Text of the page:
Aside from the general denial some business leaders appear to be experiencing, others have said they simply don’t know how to implement mobile payments (28%) or are unsure of the costs of mobile optimisation (24%). While some level of trepidation is natural, Brian says they shouldn’t allow this to hold them back from the opportunities within mCommerce. He believes businesses need to be ready to accept mobile payments at a bare minimum, and offers some advice on how they can begin optimising their e-commerce model to mobile first.
“The solution for every business isn’t always an app, as a mobile site could be a solution that works better. The important thing to remember when optimising for mobile, they should consider the end-to-end experience of their customers, from the moment they enter the landing page to the check-out, it needs to be intuitive, efficient and straight-forward.”
Ask your customers for their details once and don’t ask them again, as this is one of the biggest barriers to them actually making a purchase."
This focus on user experience is a crucial success factor in building an mCommerce brand, best demonstrated by the 59% of consumers under the age of 35 who said they’re annoyed when websites they visit aren’t enabled for mobile. Brian argues that getting that experience right the first time isn’t the focus however, as it’s more important to get your mobile experience out early and use your customer’s feedback to improve the experience as you go.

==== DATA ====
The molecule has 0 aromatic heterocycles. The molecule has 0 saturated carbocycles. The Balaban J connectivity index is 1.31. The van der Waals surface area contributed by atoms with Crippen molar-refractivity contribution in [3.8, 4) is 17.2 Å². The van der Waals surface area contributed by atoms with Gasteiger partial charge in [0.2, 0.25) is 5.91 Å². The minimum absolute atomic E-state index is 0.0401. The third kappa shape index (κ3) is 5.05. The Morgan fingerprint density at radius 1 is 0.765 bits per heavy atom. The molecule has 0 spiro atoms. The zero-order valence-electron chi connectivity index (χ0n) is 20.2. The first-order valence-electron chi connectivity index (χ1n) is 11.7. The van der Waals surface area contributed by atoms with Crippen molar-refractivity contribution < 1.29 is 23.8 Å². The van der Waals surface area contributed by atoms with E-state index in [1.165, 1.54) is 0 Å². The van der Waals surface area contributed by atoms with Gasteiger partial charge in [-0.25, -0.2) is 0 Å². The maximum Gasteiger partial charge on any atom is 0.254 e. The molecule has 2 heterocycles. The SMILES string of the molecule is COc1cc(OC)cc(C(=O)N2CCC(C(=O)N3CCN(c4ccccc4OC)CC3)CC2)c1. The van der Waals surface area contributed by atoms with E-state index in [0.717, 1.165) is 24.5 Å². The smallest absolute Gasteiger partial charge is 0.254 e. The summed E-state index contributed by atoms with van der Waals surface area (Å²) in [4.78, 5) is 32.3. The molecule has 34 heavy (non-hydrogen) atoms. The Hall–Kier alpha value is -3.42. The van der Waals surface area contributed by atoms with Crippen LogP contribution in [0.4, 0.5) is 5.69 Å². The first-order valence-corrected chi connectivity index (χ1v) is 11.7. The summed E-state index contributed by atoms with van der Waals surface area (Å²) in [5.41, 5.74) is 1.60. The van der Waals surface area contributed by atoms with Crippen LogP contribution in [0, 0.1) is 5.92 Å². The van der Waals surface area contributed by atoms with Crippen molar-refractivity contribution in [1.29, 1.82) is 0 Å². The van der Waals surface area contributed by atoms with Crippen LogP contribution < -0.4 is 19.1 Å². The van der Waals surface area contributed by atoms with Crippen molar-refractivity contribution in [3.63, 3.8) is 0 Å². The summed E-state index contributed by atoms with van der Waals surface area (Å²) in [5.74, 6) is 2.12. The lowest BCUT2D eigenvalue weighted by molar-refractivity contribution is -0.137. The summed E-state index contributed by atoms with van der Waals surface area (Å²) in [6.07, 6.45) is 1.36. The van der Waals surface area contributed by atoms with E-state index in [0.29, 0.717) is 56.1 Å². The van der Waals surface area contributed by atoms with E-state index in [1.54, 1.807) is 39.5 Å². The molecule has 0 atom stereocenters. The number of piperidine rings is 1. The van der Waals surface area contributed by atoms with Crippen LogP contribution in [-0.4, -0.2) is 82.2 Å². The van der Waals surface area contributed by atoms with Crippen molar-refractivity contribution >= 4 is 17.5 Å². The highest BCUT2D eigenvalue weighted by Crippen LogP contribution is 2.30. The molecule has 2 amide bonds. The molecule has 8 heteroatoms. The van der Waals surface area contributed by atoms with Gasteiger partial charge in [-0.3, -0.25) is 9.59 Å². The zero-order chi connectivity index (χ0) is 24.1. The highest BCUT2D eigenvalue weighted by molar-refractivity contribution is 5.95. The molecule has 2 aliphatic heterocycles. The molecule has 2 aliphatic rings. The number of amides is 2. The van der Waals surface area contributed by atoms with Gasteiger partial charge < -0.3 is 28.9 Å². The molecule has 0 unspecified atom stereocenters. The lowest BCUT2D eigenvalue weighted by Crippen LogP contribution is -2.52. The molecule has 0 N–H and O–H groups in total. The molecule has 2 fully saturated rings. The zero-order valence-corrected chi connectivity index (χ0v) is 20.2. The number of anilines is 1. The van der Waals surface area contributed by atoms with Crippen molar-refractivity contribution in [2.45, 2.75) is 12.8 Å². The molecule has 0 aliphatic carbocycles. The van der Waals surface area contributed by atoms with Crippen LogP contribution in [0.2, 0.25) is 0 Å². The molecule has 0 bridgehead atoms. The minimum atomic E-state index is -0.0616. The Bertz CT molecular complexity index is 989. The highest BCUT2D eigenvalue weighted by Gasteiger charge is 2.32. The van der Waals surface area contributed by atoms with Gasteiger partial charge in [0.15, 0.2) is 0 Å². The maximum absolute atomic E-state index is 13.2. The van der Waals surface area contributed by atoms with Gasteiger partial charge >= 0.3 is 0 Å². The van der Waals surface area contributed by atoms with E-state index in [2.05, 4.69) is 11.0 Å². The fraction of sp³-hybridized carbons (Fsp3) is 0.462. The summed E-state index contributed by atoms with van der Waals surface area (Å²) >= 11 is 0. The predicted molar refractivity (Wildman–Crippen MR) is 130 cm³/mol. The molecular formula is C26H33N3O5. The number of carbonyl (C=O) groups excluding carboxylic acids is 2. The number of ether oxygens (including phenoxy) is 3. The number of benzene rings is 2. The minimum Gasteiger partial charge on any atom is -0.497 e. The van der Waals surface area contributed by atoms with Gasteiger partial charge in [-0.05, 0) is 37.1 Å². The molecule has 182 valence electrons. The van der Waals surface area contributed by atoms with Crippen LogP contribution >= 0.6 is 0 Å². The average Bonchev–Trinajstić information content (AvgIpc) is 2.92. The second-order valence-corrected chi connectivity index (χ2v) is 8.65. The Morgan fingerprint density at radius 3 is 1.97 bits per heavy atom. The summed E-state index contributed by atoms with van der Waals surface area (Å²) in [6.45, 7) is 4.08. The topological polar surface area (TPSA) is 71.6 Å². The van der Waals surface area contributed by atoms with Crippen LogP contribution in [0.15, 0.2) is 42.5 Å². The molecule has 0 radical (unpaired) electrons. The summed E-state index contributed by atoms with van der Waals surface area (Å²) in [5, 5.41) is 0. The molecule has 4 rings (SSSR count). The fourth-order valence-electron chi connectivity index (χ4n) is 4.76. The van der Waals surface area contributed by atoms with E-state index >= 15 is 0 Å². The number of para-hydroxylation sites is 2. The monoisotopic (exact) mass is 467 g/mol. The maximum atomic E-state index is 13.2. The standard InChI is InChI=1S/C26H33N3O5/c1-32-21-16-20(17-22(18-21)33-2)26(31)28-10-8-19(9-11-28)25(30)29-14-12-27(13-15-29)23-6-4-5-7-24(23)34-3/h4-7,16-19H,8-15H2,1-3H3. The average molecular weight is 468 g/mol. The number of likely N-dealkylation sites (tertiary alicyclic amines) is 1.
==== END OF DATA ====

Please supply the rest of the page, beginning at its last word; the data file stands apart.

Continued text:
“There’s an element of paralysis when people want to deliver a perfect experience on a mobile site straight away but the most successful mCommerce businesses are those that launch early and make constant updates to their mobile offering. The businesses that experience reputational damage are the ones who launch their mobile site or app, but fail to make those consistent updates to improving the customer experience.”
Fortunately, for those businesses yet to dip their toes into the wonderful world of mCommerce, many of the biggest user experience mistakes have already been made and the subsequent learnings are being applied to building the seamless mobile experiences that power many of the biggest modern brands. Their success has translated into PayPal processing US$102 Billion in mobile payments during 2016, up 55% year on year, and has allowed them to continue investing heavily in mCommerce R&D.
When asked about the biggest lesson they’ve learned in recent years through developing industry-leading mobile payment solutions, Brian points to payment tokenisation as a game changer that’s now become the bare minimum in buying experiences. In terms of the barriers to buying on mobile, filling in lots of form fields (52%) and payment sites that don’t work (44%) were the greatest areas of annoyance identified by PayPal’s research.
“It’s important that payments are getting out of the way of the mobile buying experience, which is why it’s so crucial that you’re allowing your customers to create that digital ID the first time they buy from you. Ask your customers for their details once and don’t ask them again, as this is one of the biggest barriers to them actually making a purchase.”
Ultimately, convenience is the key to keeping customers happy in the age of mCommerce.
They want to buy products and services right now, in the comfort of their own home, without leaving the couch (where 82% of mobile purchases are made). Why make life difficult for them when your competitors are ready and waiting to give them what they need?